It all started as a volunteer worker at Reachout Centre Trust an anti- drug Organisation at the Coast, but 10 years now Faiza Hamid accounts her positive progress in saving lives of many women who were trapped in drug menace at the Coast.
She can vividly recall how she use to fear drug users since most of them were muscular male who could rough her up anytime they wanted, but that would never deter her from disentangling them and reintegrate them back to their families.
Faiza a dedicated Programs manager at RCT started as a volunteer, visiting one drug den to the other in Mombasa, counseling both male and female drug users.
At first, she though the problem was only affecting men but her assertions were confirmed when she visited Shimanzi drug den within Mombasa’s industrial area and Magodoroni in Kisauni Constituency. Indeed according to the female anti-drug Icon, drug abuse is both a security and social problem at the Coast.
“At times tears painfully flowed freely down my cheeks, I could not control myself seeing women completely trapped in drug addiction and became useless,” she says with a deep sigh of relief.
She has now stretched her arms to Kombani, Ukunda and Diani areas in Kwale County where people are also caught up in the menace.
“I do not know where I gathered the courage to face drug users, but with my persistence, many recovered and reunited with their families, some were employed, others launched their own income generating activities and that culminates to my happiness,” she noted.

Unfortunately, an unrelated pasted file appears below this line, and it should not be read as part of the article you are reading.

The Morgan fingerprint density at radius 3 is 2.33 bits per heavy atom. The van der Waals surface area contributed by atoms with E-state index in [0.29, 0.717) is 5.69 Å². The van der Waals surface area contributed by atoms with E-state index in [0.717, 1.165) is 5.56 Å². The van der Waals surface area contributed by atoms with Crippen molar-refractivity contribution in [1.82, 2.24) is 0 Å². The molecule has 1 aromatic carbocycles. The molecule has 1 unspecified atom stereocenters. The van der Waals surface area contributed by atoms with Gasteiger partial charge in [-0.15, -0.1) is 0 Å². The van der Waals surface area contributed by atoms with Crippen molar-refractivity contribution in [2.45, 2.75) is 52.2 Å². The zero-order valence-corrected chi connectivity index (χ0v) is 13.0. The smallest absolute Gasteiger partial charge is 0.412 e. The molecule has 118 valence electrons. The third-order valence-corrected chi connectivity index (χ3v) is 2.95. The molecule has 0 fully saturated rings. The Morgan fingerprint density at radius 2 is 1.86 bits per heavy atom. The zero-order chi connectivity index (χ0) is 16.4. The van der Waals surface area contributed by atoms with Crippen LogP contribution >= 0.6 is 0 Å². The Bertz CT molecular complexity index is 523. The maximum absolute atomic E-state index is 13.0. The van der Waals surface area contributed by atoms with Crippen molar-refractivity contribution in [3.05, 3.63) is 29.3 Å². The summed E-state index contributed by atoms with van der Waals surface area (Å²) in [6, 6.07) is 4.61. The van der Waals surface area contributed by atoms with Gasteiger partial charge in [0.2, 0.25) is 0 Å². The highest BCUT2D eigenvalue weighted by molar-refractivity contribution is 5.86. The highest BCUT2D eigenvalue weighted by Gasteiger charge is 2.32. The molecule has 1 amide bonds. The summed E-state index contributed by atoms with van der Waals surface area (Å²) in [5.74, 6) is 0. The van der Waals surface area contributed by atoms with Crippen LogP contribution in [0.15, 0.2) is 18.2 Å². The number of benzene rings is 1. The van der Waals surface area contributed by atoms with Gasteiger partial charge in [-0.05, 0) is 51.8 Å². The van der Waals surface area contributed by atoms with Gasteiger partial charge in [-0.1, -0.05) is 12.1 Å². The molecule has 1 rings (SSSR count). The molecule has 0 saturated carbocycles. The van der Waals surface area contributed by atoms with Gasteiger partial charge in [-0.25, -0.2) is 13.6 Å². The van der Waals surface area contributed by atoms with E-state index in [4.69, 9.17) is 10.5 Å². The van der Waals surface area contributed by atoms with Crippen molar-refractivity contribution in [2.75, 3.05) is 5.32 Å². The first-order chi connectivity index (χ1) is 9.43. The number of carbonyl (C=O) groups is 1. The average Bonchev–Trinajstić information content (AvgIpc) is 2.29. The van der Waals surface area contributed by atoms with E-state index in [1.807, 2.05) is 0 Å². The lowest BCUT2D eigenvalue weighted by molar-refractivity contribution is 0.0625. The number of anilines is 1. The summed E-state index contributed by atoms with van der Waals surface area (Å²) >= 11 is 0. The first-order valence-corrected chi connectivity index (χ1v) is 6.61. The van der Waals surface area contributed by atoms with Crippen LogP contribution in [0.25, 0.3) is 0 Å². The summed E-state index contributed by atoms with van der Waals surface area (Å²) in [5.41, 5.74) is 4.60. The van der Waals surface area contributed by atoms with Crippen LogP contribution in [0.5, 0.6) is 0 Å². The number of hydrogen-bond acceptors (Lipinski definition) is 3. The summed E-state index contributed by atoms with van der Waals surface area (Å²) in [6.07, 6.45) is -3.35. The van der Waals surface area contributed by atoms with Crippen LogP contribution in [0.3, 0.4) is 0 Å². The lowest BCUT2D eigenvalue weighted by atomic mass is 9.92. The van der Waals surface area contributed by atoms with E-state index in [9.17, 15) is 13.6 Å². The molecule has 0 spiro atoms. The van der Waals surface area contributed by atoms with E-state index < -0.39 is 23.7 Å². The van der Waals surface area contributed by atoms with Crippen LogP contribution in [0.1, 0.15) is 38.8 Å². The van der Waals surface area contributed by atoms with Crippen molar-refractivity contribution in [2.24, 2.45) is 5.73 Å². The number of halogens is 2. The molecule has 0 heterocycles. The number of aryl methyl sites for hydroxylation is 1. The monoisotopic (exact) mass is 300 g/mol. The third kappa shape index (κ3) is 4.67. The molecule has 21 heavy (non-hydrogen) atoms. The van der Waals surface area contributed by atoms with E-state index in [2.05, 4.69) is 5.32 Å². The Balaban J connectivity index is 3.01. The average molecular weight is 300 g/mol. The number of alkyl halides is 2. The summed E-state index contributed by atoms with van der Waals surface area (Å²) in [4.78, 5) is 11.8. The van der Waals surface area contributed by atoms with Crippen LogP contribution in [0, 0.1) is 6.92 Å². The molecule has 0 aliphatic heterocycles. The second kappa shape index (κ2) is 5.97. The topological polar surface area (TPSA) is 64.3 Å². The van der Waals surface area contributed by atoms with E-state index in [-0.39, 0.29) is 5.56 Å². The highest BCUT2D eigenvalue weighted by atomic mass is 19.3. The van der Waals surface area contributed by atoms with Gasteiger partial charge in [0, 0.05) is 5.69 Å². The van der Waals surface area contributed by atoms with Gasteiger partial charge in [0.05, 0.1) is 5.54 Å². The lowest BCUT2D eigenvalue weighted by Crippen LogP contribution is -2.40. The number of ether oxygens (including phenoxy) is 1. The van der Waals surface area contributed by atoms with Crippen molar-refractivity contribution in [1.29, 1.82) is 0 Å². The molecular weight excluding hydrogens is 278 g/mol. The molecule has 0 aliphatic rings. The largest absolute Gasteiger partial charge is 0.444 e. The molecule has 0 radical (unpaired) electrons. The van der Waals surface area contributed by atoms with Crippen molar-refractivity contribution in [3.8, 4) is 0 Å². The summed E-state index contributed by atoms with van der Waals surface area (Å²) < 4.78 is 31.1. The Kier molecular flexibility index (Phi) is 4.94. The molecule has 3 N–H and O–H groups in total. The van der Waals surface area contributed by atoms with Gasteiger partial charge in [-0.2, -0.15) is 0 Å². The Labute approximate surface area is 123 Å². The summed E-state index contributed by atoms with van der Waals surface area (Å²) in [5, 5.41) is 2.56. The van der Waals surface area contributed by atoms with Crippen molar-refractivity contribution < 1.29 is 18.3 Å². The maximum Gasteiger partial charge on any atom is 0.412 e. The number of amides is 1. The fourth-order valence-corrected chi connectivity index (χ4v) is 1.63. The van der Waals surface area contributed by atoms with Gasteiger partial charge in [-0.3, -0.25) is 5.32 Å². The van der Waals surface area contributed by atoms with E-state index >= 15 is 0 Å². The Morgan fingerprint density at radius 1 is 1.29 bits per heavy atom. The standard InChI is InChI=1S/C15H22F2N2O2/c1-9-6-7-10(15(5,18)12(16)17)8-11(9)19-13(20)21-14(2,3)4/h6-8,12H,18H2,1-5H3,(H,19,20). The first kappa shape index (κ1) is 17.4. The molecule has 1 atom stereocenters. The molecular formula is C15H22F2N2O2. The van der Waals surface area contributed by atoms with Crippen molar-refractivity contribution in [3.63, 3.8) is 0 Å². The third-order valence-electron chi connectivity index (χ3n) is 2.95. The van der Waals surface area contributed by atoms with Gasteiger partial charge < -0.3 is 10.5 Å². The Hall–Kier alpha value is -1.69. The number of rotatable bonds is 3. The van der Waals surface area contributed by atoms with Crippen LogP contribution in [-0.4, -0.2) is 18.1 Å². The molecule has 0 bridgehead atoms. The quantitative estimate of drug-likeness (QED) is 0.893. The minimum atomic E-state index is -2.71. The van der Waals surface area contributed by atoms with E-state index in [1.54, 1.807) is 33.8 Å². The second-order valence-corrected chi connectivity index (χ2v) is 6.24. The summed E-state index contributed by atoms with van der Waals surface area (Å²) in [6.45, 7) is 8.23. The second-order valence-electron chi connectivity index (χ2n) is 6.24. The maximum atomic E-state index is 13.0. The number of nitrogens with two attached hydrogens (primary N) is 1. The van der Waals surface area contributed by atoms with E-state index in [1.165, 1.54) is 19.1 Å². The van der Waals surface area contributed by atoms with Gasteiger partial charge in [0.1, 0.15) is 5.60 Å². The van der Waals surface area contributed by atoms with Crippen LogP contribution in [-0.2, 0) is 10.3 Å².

She was an Outreach worker, became a Peer educator, a Field officer and she now manages all the Reachout Centre Trust programs and activities.
Faiza has traveled all over the world, Malaysia, the US, Europe in pursuit of progressive drug policies and support so as to enhance harm reduction measures and curb the effects of harmful drug use and HIV and AIDS among drug users.
[Reachout Centre Trust Programs Manager Faiza Hamid at her office at Old town in Mombasa. Photo/Tom Fondo]
She appealed to families of drug users to contribute towards helping out affected members as throwing them on the streets solves totally nothing.
“I am married and always balance between my family affairs and the huge drug users’ family that I also take care of, however I am not defeated or discouraged, I have soldiered on,” she reveals with a broad smile as she ties properly her Islamic head gear Hijab on her head.
It’s through her efforts that the female anti-drug program ‘Sister to sisters’ was launched where female drug users undergo cervical cancer screening, and are given monthly hygiene pack that contains two underwear, tooth brush, tooth paste, bathing and washing soaps, a comb and body lotion. She has also championed for the launch of a separate project to assist fighting HIV prevalence in Taita Taveta County in a program targeting female sex workers.
She expressed her gratitude to Reachout Centre Trust for giving the now professional counselor the opportunity to dedicate herself to untangle both female and male drugs users from the menace.